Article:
Wishes, dreams and hopes- almost every people around the globe share this universal idea that we all have dreams to fulfill. In this sense, Japan has a festival solely for making wishes come true! Let us find out more about this lovely Summer festival.
So, What Really is Tanabata?
Also called the Star Festival, its legend has been told throughout Japan for generations. The story dates back to more than 2,000 years ago.
When is Tanabata?
Generally July 7th. However, since Tanabata festival used to be held based on the lunar calendar, the date varies from region to region. Nowadays Tanabata festival is held on either July 7th or around August …continue reading
Source: Maggie Sensei
= “Yoku asobi yoku manabe” dayo!
I am your guest teacher, Ren!
Today I’m going to answer one of the most frequently asked questions:
“How do you connect verbs with the masu-stem?”
Many of you know how to connect verbs with te-form, right?
Just in case, let’s review.
to do A and do B
A: 書く ( = kaku) to write
B: 消す ( = kesu ) to erase
You change the first verb 書く ( = kaku) to the te-form →書いて ( = kaite)
= Jibun no namae wo kaite kesu.
= Write one’s name and erase it.
past tense: You make the second (the last) verb, 消す( = kesu = to erase) past tense.
= Jibun no namae wo kaite keshita.
= I wrote my name and erased it.
You can also connect verbs using the masu-stem.
How to form:
書く = かく= kaku
→ masu form: 書きます = かきます = kakimasu
→ Make a masu stem: delete ます ( = masu) 書き = かき = kaki
= jibun no namae wo kak, kesu.
= to write one’s name and erase it.
Past tense: Just change the last verb to the past tense.
= Jibun no namae wo kaki, keshita.
= I wrote my name and erased it.
It is more common to use te-form or if the masu-stem is one mora such as,
* 来る= kuru = to come→来ます= きます= kimasu
→masu-stem 来 = き= ki X
→you use (te-form) 来て = きて= kite
* 出る = deru= to leave, to come out →出ます= でます= demasu
→masu-stem 出= で= de X
→you use (te-form) 出て = でて= dete
* 見る = miru = to see, watch, look→見ます=みます= mimasu
→masu-stem 見 = み = mi …continue reading
Source: Gaijin Pot
Smartphones are almost a necessity in modern life and a divisive one at that. With constant notifications, we are so easily dragged out of present surroundings and into that welcoming pixelated glow. Distractions aside—and I’m speaking as a chronic social media addict—there are some very helpful apps for studying Japanese.
Best of all, these magical tools won’t cost you a single yen. This is particularly great considering how much it costs to have a smartphone in Japan. So let’s check out the options.
1. Learn From Day One: LingoDeer
LingoDeer will have you speaking Japanese and raising your fluency level from day one. It follows a fun building-block approach that feels more like a game. Each lesson applies grammar and vocabulary that you learned from the previous one using several methods of testing.
Unlike other apps that have you memorizing Japanese vocabulary and phrases without context, LingoDeer features audio from native Japanese speakers and integrates words, sentences, and culture naturally that you can use in real life. You can even slow down the speaker’s voice to be as accurate as possible in your pronunciation—indispensable to learning the language. Other awesome features include the ability to turn on furigana so you can study kanji, and learn the meaning and context of a particle with a simple tap.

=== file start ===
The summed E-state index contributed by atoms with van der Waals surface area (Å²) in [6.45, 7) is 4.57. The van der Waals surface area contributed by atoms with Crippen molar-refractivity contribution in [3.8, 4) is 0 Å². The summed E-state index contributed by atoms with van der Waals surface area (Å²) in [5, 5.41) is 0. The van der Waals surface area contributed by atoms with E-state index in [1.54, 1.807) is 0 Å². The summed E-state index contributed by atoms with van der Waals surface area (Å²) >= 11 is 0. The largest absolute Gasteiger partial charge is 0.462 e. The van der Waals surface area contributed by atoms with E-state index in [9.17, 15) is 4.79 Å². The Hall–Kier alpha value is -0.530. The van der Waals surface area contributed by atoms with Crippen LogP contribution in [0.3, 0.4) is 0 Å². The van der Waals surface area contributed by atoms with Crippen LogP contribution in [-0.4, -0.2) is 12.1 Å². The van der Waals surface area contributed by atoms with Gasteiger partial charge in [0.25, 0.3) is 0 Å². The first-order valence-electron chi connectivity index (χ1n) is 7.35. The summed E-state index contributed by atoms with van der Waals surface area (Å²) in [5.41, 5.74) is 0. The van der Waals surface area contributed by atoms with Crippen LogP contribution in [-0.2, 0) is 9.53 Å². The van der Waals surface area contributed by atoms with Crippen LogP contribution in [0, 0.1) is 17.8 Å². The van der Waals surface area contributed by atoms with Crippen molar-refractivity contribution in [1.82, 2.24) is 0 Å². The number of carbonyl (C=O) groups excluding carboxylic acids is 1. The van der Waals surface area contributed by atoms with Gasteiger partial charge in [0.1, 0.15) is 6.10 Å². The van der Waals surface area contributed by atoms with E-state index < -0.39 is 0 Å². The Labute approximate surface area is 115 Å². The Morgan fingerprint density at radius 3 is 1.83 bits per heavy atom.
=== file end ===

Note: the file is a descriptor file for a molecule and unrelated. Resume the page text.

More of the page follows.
While LingoDeer isn’t entirely free, you can learn all the basics such as hiragana and katakana, more than 1,000 essential Japanese phrases, and enjoy a deep dive into the first modules. Afterward, you can pay a small fee for the premium version, which includes …continue reading
Ohayō gozaimasu! Kyoo wa ichinichi-juu ame desu.
Today’s YT Live lesson topic is “Japanese Birthday Party Phrases”
Let’s check it out!
＊YouTube Japanese Live Lessons: Every Mon & Wed 9am~ JST
Here are the phrases introduced in the lesson:
How to ask someone’s birthday and invite people for a party?
How to congratulate on a special day?
Example phrases when giving a present
Sample birthday messages on Social Media
Source: Japanese Blog
Image courtesy of Pexels.com, CCO
Did you meet a Japanese girl or guy but have no idea what to say to them in Japanese? I have come to rescue you. Here are a few basic Japanese dating phrases that you can use for that special someone.
Good afternoon (こんにちは).
When starting a conversation with that cute Japanese person across the room, you’ll need to first introduce yourself. You can start that by first saying, “good afternoon”, “good evening”, or, if leaving at night, “good night”. “Konnichiwa” (こんにちは) is a word that generally means “good afternoon”, but it can also be used at other times of the day. If you are meeting your potential dating partner specifically in the evening, you can use “Konbanwa” (こんばんは). You’d use these words like you would in English. For example, “Good evening, I’m Phil” would be translated to, “こんばんは、僕はフィルです).
My name is … (私のなめは …)
Let’s break the grammar down for this one, because understanding this sentence is really important because you are going to use this sentence a lot.
There are several ways to say “I” in Japanese, and “watashi” is probably the most neutral and polite way to do so. It is used by both men and women and is commonly used in formal situations. If you are a girl, you’ll probably be using this or the variant “Atashi” (あたし) quite a lot. If you are a guy, you have two additional options for the word “I”: “boku” (僕) or “ore” (俺). “Ore” is considered rougher and more informal (also more manly), while “boku” is more childish, polite, and demurring. Great, so “I” is covered. Next in the sentence, you’ll add the “no” (の) particle which is a possessive particle. This, when combined with “I”, essentially makes the word “my”. The next word, “namae” (名前) literally translates …continue reading